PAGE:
Keith RhodesWhen President Kennedy said the United States was going to put a man on the moon, nothing was impossible. He was able to state that because the R&D community in the 1960s—government, academia and industry— was a tenacious bunch, dedicated to problem solving, unafraid of the risks they faced in figuring out how to make things work. They understood that experimentation does not have a guaranteed outcome and that the risk of a failed experiment was not a bad outcome, but an indicator of a new direction for the next round of experimentation.

Before President Kennedy raised the space flag, our research and scientific community had endured a myriad of failures. Rockets detonated on launch pads or shortly after liftoff. These failures were not seen as such. They were seen as one more step toward a solution because, back then, the scientific community was driven by a shared vision of science and research in the national interest.

In my opinion, the nation needs to apply this can-do spirit to the major challenge of our day–protecting critical infrastructure and computer networks from cyber attack.

Today’s R&D Environment

It used to be that government, academia and industry were driven by a common goal—the protection and betterment of the American people. Go back and look at what came out of the space and DoD programs that are incorporated into our everyday lives. I don’t think anyone would argue that anti-lock brakes, as an example, have not positively affected all of our lives. That’s just one of the many benefits the United States, as well as the rest of the world, has gained from government, academia and industry working together. In today’s R&D environment, government is expected to absorb all of the risk but doesn’t have the budget to allow for it. Academia is now driven by grant money, which in a number of cases comes from industry and individual companies. And, what’s driving industry? Profits and losses. The common goal has taken a back seat to individual goals, and therefore, the advancement of science and research in many areas, including cybersecurity, has been hampered by this shift in the R&D community.

R&D and Cybersecurity

Cybersecurity cannot be achieved without research. Its very existence is predicated on a strong, thriving R&D environment. However, the R&D flux that is currently taking place is certainly taking its toll on advancements in cybersecurity. For example, there are a couple of issues affecting today’s cybersecurity conversations.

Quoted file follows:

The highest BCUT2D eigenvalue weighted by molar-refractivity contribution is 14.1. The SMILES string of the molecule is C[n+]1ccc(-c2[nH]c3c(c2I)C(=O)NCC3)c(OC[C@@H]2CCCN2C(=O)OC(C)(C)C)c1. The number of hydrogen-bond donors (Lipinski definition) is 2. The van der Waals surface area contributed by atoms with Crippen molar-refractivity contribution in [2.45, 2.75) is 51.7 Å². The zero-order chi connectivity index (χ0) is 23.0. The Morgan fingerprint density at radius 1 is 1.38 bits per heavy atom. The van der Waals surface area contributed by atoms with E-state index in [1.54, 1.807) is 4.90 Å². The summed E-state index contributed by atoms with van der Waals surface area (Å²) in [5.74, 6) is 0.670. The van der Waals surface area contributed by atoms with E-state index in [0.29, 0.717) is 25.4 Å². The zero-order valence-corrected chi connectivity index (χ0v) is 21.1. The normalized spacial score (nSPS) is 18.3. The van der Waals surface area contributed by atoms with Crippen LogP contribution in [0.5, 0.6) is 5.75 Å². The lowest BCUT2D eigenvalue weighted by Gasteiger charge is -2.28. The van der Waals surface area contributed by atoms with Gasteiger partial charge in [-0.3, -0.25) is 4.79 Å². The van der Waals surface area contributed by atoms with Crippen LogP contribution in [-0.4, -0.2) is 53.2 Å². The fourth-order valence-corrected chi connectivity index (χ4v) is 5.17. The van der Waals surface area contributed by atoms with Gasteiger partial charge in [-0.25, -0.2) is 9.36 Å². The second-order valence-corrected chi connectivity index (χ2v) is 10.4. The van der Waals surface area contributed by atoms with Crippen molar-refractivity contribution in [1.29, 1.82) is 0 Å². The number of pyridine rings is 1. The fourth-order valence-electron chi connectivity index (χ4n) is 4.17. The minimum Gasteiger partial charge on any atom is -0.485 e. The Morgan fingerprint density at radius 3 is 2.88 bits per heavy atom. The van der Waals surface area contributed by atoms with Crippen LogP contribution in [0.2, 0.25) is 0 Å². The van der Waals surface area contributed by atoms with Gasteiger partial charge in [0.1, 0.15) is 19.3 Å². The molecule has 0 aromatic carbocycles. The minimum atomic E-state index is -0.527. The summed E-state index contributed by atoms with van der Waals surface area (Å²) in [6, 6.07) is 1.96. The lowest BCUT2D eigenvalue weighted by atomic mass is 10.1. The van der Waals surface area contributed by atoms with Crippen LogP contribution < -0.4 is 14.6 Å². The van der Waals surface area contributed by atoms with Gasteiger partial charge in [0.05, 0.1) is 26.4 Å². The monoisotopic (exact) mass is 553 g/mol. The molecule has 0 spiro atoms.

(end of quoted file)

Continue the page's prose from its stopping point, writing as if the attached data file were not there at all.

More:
1. Constant attack equals some level of constant penetration. The application of physical security models to a virtual environment is inadequate to the threat. Thus, the approach needs to be one of environmental—or personal—behavior. However, the complexity of this environment is viewed as too risky. Although, academia thrives on answering these challenges, they need funding. Industry asks, “Where’s the profit?” And both academia and industry ask, “What is the government willing to provide?”
  2. Our nation’s infrastructure is mostly in private hands. Security is a consideration, but the broadband carriers know all too well that most of its customers have little if any application of the most basic security principles. Dot org, .net and .com give adversaries the advantage they desire without the risk of a full-frontal assault on a government site.

If government cuts or, in some cases, kills R&D funding because of the risk involved, then it is in the position of relying on the marketplace to solve inherently governmental issues. This, as we all know, will conflict with the desires of the electronics-driven customers who don’t seem to worry about security features.

The Common Good

The previously cited examples speak to the current fragmentation of the academic, industrial and governmental roles in regard to this country’s cybersecurity dialogue. However, all we have to do is look at the space program as a shining example of how government, industry and academia can work together for the common good of this country. As we understood back then, this common good falls on the back of this R&D triumvirate. And, yet, the three are separated by an arm’s length today. If everyone works together toward a shared vision of the national interest, and realizes that risk is unavoidable, then we’ll be headed back in the right direction.

Keith Rhodes is a partner at IST, LLC and a research scientist with more than 30 years of experience both in and out of government.